The Major League Baseball world is still shut down. Many of its players are forced to swing at a practice facility or at their homes rather than a stadium.
Within that, though, exists a glimmer of hope that a season that looked deferred because of the pandemic, could return. MLB and its owners laid out a plan that could see baseball return by July 4. While that date is still seen as optimistic, it is an idea of what could be. There are health risks, of course, which is why athletes are leaning on health officials.
“Obviously [the league] is talking to a lot of health experts,” Red Sox center fielder Jackie Bradley Jr. said Thursday. “They’re getting some solid information. As long as we know the protocols and abide by them, then I feel pretty safe. You have to almost trust the people that are in that field for a reason.”
Bradley has spent much of his days at his home in Naples, Fla., spending time with his family and remaining in shape. This layoff has given him more time to spend with his wife, Erin, and his daughter, Emerson, yet that doesn’t mean Bradley doesn’t miss baseball.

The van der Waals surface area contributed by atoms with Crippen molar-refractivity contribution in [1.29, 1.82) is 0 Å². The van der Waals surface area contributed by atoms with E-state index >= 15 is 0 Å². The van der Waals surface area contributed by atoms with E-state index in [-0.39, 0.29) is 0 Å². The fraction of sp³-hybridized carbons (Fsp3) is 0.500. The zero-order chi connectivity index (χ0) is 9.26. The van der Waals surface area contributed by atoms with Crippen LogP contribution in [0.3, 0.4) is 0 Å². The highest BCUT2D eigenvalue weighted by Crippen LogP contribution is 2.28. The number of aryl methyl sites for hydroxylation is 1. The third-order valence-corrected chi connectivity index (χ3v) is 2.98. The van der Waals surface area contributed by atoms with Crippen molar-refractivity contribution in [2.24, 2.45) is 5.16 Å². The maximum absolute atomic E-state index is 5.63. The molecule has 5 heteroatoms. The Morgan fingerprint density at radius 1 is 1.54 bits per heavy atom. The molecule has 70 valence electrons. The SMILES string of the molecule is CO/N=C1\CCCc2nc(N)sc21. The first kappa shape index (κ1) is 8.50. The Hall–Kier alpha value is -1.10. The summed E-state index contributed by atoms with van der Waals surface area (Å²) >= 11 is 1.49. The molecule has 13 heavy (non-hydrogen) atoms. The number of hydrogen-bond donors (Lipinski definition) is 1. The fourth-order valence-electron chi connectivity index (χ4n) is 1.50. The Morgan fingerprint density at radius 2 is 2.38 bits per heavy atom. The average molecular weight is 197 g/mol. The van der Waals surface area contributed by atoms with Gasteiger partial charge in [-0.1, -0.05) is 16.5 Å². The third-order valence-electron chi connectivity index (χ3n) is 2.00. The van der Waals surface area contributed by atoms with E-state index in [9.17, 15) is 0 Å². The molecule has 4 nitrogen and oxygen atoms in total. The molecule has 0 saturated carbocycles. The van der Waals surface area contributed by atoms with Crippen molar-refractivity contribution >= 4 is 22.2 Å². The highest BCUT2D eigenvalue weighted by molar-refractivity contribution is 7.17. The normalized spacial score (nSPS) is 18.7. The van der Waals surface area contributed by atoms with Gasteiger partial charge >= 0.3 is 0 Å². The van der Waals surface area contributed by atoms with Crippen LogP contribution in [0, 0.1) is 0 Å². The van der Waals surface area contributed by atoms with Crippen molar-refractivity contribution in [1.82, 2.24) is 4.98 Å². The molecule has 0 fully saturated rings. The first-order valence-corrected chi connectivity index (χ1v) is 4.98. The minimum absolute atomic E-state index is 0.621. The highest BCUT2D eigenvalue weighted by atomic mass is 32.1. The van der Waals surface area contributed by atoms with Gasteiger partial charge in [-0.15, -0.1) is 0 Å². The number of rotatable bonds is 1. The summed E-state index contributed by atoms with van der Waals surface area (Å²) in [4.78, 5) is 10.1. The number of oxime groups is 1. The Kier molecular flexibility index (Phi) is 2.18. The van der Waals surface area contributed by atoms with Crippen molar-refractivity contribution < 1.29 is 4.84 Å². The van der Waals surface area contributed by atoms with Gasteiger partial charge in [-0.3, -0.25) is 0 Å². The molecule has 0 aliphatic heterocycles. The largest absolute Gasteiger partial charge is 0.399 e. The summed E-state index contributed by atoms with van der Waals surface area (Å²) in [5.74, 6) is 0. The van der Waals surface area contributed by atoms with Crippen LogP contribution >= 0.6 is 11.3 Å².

“You want to get back out there,” Bradley said. “Any athlete, they thrive on competing and competing at the highest level is a great feeling. It’s something that a lot of us always dreamed of doing and we want to continue that as long as possible because we have a short window.”
There is an avenue for baseball to return, however there’s still a huge hurdle it must overcome. In addition to the players’ prorated salaries, MLB proposed a 50-50 revenue split, which could be likened to a salary cap. The 2018 American League Cy Young Award winner, Blake Snell, spoke out against a pay cut Wednesday evening on Twitch.
“I’m not splitting no revenue. I want all mine,” Snell said. “Bro, I’m risking my life. If I’m going to be playing I should be getting money I signed to be getting paid.”
If baseball and the baseball players’ union don’t reach a deal, that would mean no season, it could result in a depressing free agent market, and, perhaps, small-market teams having to file for bankruptcy.
Bradley is brushing shoulders with free agency, where he’ll reach at the end of 2020. He hopes MLB and the union can reach middle ground.
“I’m going to lean on everybody as a whole,” Bradley said. “It’s not going to be an individual thing. We’re going to stick together as a whole and we’re going to let the people who do all the litigation and all the talking handle that business. My main focus is to make sure I’m ready for the season.”